On the surface, Lisa Wolfin is an international artist, but based on my dabbling in the higher mysteries I expect she may also be something of a werewolf. Wait, though; it gets better-
Her background is incredibly impressive and easy to find details about on the internet, but it took me a while to figure her out. Longer than the others, because what I do when I’m writing about artists is look for the hidden things, secret intentions; things that you otherwise might not see and try to put a light on them without running my mouth. Lisa’s artwork is prosaically enigmatic because of course it is: she knows more about art than normal people can hope to. She’s lived immersed in art across continents, in various cultures, peddling her crafts on the side of the road and also working on a world stage, in fashion, in design, and in Fine Art. So what is the hidden thing, when your career has been so successful and public?
I think I figured it out: Lisa Wolfin has a rare ability, that normal non-werewolf people don’t have: she doesn’t see art as ‘art’, she sees blank space, and has an otherworldly ability to figure out what belongs in it. I see the evidence in the way she fails to be able to draw blank faces when she sketches fashion models, which is the typical way to do so. Little known fact about werewolves is that mannequins are their ancient enemies. It’s true, look it up. The trait there is that she sees when things are missing. She understands what goes where.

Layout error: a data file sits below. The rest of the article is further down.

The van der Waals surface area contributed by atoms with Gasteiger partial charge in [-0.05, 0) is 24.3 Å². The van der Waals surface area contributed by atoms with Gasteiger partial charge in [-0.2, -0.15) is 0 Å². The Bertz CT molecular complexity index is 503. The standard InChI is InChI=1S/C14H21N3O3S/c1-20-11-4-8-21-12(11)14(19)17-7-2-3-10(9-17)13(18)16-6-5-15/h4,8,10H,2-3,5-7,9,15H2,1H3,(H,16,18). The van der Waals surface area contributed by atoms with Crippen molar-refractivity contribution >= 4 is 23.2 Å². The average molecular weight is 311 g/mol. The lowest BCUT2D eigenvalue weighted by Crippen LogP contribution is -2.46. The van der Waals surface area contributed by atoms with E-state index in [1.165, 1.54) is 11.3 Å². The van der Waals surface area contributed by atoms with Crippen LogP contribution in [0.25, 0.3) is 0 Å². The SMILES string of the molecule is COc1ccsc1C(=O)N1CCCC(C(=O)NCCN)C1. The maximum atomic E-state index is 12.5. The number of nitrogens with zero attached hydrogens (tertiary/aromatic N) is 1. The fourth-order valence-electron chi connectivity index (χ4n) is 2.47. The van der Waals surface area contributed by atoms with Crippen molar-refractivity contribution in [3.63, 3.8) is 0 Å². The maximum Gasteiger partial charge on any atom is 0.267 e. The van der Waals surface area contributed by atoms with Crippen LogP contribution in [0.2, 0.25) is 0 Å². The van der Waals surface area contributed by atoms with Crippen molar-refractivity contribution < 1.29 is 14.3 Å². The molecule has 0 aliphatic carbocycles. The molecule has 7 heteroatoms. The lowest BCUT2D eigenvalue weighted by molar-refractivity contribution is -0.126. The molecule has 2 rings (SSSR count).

Now, with that said, we have misinformed preconceptions about werewolves, naturally, but what I think is the most agreed-upon thing about them is that they’re very good at looking after their pack. Lisa is a werewolf among artists, while having a career rivaling the best of them, she has also divided her time between her own work and facilitating the work of her like-minded brethren. Artists are shy creatures. We need someone creating opportunity for us. Art is about community; it’s like a pack. A wolfish, canine, Wolfin kind of pack.
She also has an unusual ingenuity about her, which I reckon is her human side. She can think about things in an uncommon way. For instance, when I look at a blank page I see two-dimensional white clay that is going to obey me because I’m stronger than it is. And I’m very pleased with myself whenever I muscle an empty space into saying what I want it to. Lisa is, just as much as she is an artist, an entrepreneur because she doesn’t see a canvas or a white wall as a battle of wills, but rather as limitless opportunity for herself and the people around her. She could fill all the empty spaces with her own work, easily, since she has the Wolfin were-range of five humans. There has not been a space invented that Lisa cannot create for and fill on her own, but sometimes the opportunity is larger than her by herself, and she finds what fits there is someone else. I think, if you really want to know the measure of a person’s impact in the art world, you really ought to count their friends, and the people who show up, year after year, to work with beside them.
She sees the space for what it could be. As an appropriate example she found a vacant convention center and filled it with scores of internationally acclaimed artists. So this year, May 25th-28th, at the beautiful seaside venue in the heart of Vancouver, when she’s not looking after the rest of us she’ll be available to talk about her work, and the limitless opportunity she sees in empty space.